July 31, 2015 by Albert Poon, President, Canadian Independent Adjusters' Association|Albert Poon, President, Canadian Independent Adjusters' Association
Consolidation is a fundamental part of today’s property and casualty insurance industry. Recently, there has been a surge of merger and acquisition (M&A) activity in the marketplace. ACE Ltd’s ‘s $28.3 billion proposal to purchase The Chubb Corp., announced in July, is just the latest in a string of blockbuster announcements. Hardly a week goes by without someone mentioning a big deal (or at least rumor) looming on the horizon.
According to a recent A.M. Best report, Active M&A Market for Canadian P&C Insurers Expected to Continue, market consolidation has been a hallmark for insurance over the past several years. In 2014, Canada’s top 10 p&c writers, as ranked by A.M. Best, generated 66.2% of the market’s direct premium, compared with 56% in 2007, the report noted.
Looking ahead, A.M. Best said that as the industry moves into the third quarter of 2015, it “anxiously awaits the next merger that is likely around the corner. While time will tell when the next big deal goes from a mere discussion to a full blown announcement, there are a myriad of factors that could lead to continued activity over the near- to mid-term. In addition to the competitive market pressures, the desire for scale and access to additional distribution channels as well as regulatory developments will likely influence how quickly the market consolidates.”
Is this a good thing? One can debate the pros and cons of consolidation endlessly. One can also speculate about the role of regulators and whether they will put in place controls on the level of concentration in the insurance industry.
But the fact is, as adjusters, we have to face the reality of larger insurance players and ongoing M&A activity. Those who think their relationships are solid and their markets secure may be in for a big shock when the latest round of amalgamation announcements hit the headlines. Often, insurer corporate decisions on which adjusting firms will be used (or the degree of in-house staff adjusting) are made at a head office or senior management level, with little regard for past relationships or service history. To paraphrase Pierre Trudeau, it is a lot like sleeping next to an elephant – one is affected by every twitch and grunt.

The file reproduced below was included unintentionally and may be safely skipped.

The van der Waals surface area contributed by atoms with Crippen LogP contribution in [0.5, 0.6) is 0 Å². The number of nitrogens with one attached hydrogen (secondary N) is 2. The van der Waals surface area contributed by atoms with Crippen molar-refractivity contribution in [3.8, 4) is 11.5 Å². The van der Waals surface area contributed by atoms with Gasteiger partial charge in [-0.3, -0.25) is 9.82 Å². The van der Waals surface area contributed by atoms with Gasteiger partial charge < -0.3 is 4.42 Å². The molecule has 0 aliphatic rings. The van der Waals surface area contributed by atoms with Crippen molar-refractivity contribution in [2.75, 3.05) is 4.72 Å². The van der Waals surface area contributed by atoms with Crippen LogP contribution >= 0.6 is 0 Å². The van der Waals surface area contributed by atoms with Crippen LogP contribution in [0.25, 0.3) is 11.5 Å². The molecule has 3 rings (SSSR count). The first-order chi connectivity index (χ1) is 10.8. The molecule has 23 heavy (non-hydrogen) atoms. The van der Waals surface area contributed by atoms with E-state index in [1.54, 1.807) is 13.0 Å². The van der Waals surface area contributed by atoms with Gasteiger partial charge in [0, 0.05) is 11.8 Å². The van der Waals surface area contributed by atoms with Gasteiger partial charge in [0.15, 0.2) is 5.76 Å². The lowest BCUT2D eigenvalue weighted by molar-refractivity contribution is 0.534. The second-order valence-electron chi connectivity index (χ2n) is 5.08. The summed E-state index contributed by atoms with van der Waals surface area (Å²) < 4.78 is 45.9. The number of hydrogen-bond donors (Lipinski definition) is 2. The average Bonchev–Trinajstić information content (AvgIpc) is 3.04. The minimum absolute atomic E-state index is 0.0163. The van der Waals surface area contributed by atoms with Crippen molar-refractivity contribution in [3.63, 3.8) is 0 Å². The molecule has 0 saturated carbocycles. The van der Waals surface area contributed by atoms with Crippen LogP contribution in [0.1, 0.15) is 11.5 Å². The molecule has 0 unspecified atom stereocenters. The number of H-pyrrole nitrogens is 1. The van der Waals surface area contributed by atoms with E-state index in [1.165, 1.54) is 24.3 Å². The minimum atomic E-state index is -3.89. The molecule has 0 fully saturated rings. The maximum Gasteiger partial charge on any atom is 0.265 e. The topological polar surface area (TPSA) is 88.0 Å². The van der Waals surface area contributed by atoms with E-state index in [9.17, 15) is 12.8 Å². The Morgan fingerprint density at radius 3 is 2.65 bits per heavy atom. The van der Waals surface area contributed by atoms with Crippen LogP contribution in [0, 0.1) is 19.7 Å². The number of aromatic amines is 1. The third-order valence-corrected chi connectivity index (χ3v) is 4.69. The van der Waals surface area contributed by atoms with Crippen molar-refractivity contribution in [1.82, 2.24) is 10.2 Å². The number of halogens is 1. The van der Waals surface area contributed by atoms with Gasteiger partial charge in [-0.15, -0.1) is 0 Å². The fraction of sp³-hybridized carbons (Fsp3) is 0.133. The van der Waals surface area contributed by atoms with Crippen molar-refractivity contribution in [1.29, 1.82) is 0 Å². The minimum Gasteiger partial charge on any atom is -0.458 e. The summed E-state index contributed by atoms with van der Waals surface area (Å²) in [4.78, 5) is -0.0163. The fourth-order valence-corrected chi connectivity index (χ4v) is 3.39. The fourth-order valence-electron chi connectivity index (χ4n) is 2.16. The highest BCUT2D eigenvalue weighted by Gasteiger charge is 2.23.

Much like insurance companies, independent adjusting firms have seen their own share of consolidation in recent years. There are several larger national companies that have put their stamp on the adjusting profession and continually vie for market share in a competitive economy.
At CIAA, we represent adjusting firms of all sizes. We are agnostic when it comes to the question of whether larger companies or smaller operations are the appropriate fit for the marketplace. The fact is there is no right or wrong answer. Niche players in geographic regions or specialty business lines play a key role in serving customer needs. So too do large national or regional independent adjusting firms that have invested in economies of scale, technology and resources to handle complex client demands. It is this diversity in our membership that lends strength and vitality to our organization.
That certainly doesn’t mean it is easy to find the common ground that will please all adjusters when it comes to our priorities – advocacy, professional development, continuing education and regulatory liaison. But it’s an ideal that we pursue in our board meetings and in all of our discussions with individual members and regional chapters.
In the midst of ongoing consolidation and change, the emphasis on broad membership representation is a constant that will continue to guide the CIAA in all of our efforts.